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This Note documents a briefing about research on prior-service reservists that was designed to complement previous research about the behavior of non-prior-service reservists. The research investigates accession into the reserves among two groups of individuals with prior military service: (1) those who served on active duty in the Army, and (2) those who served in the Army Reserve or Army National Guard and left reserve service. The research then examines the attrition decision among persons from these two groups who do join (or rejoin) the Army Reserve or Army National Guard. It considers what prior-service personnel enter the reserves, when, why, and the match between their active and reserve occupational specialties. It also considers who leaves the reserves, when, why, and how attrition patterns differ by specialty. The results suggest that targeted recruiting may have more effect on attrition rates than do changes in compensation policies. However, affiliation bonuses appear to be an effective means of recruiting those leaving active service, and, at least for the Army Reserve, in decreasing attrition among those who receive a bonus.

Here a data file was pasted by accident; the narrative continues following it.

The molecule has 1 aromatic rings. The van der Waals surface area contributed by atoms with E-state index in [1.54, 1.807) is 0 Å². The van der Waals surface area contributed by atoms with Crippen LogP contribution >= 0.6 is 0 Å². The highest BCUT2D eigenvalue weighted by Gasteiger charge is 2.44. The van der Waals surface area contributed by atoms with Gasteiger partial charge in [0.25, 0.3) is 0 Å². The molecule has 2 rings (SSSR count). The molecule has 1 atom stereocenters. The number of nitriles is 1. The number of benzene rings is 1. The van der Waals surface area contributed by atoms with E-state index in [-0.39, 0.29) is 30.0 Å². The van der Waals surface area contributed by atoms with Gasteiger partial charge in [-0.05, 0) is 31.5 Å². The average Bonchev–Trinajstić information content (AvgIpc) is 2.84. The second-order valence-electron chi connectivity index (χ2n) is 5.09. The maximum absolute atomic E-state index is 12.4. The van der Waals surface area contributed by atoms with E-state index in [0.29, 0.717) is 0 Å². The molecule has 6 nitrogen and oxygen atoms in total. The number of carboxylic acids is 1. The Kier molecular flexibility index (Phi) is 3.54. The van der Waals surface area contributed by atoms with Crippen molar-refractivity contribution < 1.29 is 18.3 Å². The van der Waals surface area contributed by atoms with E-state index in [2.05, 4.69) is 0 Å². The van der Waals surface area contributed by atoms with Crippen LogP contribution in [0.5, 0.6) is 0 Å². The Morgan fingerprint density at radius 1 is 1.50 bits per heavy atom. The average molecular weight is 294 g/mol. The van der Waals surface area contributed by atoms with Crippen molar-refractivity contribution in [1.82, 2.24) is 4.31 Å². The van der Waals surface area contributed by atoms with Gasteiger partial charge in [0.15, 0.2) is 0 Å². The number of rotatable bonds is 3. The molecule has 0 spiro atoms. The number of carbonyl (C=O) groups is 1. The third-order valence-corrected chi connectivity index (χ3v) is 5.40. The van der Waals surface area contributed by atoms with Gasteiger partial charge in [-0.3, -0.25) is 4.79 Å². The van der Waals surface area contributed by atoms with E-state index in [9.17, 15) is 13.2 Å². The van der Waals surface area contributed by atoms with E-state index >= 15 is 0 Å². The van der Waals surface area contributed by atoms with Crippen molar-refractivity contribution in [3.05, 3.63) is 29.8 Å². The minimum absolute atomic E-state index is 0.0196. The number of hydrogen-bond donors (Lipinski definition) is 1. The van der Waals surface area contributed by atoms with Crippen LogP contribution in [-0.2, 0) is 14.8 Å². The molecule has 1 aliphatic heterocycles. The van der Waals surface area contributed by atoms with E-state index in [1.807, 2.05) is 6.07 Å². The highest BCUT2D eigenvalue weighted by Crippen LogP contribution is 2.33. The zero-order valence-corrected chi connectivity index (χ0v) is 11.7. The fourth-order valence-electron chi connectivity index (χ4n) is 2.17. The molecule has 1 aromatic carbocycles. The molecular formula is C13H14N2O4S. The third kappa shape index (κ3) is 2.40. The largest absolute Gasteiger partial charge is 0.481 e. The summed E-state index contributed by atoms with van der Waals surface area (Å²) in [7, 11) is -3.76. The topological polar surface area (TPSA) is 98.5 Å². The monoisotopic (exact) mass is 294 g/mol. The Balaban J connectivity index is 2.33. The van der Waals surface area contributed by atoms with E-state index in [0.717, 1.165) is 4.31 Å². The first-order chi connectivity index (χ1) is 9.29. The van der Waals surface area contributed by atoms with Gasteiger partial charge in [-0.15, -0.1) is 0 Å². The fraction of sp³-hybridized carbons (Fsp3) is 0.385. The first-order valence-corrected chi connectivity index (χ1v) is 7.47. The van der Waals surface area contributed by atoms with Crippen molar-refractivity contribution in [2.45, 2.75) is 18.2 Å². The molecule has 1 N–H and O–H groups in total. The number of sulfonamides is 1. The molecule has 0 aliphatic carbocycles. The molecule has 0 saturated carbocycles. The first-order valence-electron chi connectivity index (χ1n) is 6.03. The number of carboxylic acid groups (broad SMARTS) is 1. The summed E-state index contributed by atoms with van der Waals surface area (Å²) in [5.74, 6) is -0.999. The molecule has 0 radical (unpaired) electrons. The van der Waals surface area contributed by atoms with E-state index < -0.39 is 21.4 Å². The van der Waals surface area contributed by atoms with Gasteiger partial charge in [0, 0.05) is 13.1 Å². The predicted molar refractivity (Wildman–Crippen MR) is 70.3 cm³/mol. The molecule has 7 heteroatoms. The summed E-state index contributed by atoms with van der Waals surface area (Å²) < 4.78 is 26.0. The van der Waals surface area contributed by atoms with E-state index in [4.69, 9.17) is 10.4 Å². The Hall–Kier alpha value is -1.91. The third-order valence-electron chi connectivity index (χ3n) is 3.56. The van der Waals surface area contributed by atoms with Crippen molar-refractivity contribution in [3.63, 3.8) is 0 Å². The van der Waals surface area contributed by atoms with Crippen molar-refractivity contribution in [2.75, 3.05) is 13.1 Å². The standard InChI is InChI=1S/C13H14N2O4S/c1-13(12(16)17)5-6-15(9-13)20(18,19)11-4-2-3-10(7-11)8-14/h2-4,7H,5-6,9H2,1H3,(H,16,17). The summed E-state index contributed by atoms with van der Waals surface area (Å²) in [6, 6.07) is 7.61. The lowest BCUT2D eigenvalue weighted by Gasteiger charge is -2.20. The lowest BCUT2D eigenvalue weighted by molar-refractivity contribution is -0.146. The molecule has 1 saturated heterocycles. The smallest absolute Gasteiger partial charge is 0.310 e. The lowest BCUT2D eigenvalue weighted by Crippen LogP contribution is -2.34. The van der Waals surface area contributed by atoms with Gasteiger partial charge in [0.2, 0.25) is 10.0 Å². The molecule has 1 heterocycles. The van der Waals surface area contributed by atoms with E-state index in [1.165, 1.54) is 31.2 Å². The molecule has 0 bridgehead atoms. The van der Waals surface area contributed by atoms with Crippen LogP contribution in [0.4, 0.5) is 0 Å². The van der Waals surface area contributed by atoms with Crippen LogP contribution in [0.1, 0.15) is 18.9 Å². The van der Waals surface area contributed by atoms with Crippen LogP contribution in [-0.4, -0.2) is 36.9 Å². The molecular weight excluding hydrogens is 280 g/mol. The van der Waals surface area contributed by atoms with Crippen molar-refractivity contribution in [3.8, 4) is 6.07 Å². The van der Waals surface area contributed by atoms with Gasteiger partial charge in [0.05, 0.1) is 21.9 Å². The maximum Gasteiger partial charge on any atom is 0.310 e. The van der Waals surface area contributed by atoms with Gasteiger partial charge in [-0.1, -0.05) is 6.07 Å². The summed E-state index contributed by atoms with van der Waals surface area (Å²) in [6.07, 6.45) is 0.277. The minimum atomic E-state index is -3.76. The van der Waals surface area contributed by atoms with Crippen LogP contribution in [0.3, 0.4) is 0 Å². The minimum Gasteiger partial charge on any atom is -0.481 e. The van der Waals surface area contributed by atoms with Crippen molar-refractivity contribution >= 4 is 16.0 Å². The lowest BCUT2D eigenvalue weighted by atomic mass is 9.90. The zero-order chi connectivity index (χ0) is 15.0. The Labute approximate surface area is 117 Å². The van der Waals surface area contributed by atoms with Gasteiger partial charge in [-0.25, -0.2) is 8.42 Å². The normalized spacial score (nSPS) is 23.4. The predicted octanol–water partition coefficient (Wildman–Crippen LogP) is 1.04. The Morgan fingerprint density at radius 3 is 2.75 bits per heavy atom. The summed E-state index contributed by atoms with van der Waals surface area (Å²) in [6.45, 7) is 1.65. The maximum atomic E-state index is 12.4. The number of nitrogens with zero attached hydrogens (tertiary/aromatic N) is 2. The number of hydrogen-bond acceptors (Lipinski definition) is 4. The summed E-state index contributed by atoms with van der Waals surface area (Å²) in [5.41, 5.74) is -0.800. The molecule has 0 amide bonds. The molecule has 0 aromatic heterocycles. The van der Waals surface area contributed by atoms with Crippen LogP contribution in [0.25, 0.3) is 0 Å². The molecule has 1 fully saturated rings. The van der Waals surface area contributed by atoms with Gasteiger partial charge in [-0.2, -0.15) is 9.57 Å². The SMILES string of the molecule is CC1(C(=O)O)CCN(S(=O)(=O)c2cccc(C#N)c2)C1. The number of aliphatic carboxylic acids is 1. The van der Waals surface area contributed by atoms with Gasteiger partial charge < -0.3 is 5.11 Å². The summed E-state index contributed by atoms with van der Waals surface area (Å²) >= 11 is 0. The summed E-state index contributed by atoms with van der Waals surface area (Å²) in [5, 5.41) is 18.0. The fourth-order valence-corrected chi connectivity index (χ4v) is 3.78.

This report is part of the RAND note series. The note was a product of RAND from 1979 to 1993 that reported other outputs of sponsored research for general distribution.

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